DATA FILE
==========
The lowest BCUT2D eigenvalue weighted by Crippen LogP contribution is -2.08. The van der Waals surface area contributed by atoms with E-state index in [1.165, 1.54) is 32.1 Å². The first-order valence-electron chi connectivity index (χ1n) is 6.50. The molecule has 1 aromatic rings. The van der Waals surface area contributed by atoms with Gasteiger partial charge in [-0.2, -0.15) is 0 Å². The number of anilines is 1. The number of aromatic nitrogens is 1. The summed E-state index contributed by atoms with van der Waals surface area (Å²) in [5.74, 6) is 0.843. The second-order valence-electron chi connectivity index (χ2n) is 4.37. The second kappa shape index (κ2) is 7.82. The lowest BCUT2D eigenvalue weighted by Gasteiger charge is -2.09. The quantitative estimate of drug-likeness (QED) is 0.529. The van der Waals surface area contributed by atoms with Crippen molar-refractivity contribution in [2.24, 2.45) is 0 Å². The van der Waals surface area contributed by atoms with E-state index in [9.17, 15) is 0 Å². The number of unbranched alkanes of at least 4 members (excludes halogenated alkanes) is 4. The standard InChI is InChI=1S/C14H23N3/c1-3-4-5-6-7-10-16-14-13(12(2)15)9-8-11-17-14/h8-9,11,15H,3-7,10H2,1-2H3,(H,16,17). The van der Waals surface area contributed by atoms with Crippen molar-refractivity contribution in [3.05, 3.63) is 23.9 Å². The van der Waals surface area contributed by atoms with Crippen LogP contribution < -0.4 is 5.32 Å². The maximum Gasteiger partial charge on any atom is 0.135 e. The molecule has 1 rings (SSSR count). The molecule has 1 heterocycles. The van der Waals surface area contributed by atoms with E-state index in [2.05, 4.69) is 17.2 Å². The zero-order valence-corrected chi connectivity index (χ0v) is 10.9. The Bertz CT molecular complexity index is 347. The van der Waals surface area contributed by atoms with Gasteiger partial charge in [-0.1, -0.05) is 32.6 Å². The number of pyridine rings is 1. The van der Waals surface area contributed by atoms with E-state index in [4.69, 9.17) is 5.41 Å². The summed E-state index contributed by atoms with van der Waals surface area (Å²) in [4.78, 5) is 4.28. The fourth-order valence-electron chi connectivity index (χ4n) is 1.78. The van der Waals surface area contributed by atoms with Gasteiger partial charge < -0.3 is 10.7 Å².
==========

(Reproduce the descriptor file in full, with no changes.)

The lowest BCUT2D eigenvalue weighted by Crippen LogP contribution is -2.08. The van der Waals surface area contributed by atoms with E-state index in [1.165, 1.54) is 32.1 Å². The first-order valence-electron chi connectivity index (χ1n) is 6.50. The molecule has 1 aromatic rings. The van der Waals surface area contributed by atoms with Gasteiger partial charge in [-0.2, -0.15) is 0 Å². The number of anilines is 1. The number of aromatic nitrogens is 1. The summed E-state index contributed by atoms with van der Waals surface area (Å²) in [5.74, 6) is 0.843. The second-order valence-electron chi connectivity index (χ2n) is 4.37. The second kappa shape index (κ2) is 7.82. The lowest BCUT2D eigenvalue weighted by Gasteiger charge is -2.09. The quantitative estimate of drug-likeness (QED) is 0.529. The van der Waals surface area contributed by atoms with Crippen molar-refractivity contribution in [2.24, 2.45) is 0 Å². The van der Waals surface area contributed by atoms with E-state index in [9.17, 15) is 0 Å². The number of unbranched alkanes of at least 4 members (excludes halogenated alkanes) is 4. The standard InChI is InChI=1S/C14H23N3/c1-3-4-5-6-7-10-16-14-13(12(2)15)9-8-11-17-14/h8-9,11,15H,3-7,10H2,1-2H3,(H,16,17). The van der Waals surface area contributed by atoms with Crippen molar-refractivity contribution in [3.05, 3.63) is 23.9 Å². The van der Waals surface area contributed by atoms with Crippen LogP contribution < -0.4 is 5.32 Å². The maximum Gasteiger partial charge on any atom is 0.135 e. The molecule has 1 rings (SSSR count). The molecule has 1 heterocycles. The van der Waals surface area contributed by atoms with E-state index in [2.05, 4.69) is 17.2 Å². The zero-order valence-corrected chi connectivity index (χ0v) is 10.9. The Bertz CT molecular complexity index is 347. The van der Waals surface area contributed by atoms with Gasteiger partial charge in [-0.1, -0.05) is 32.6 Å². The number of pyridine rings is 1. The van der Waals surface area contributed by atoms with E-state index in [4.69, 9.17) is 5.41 Å². The summed E-state index contributed by atoms with van der Waals surface area (Å²) in [4.78, 5) is 4.28. The fourth-order valence-electron chi connectivity index (χ4n) is 1.78. The van der Waals surface area contributed by atoms with Gasteiger partial charge < -0.3 is 10.7 Å².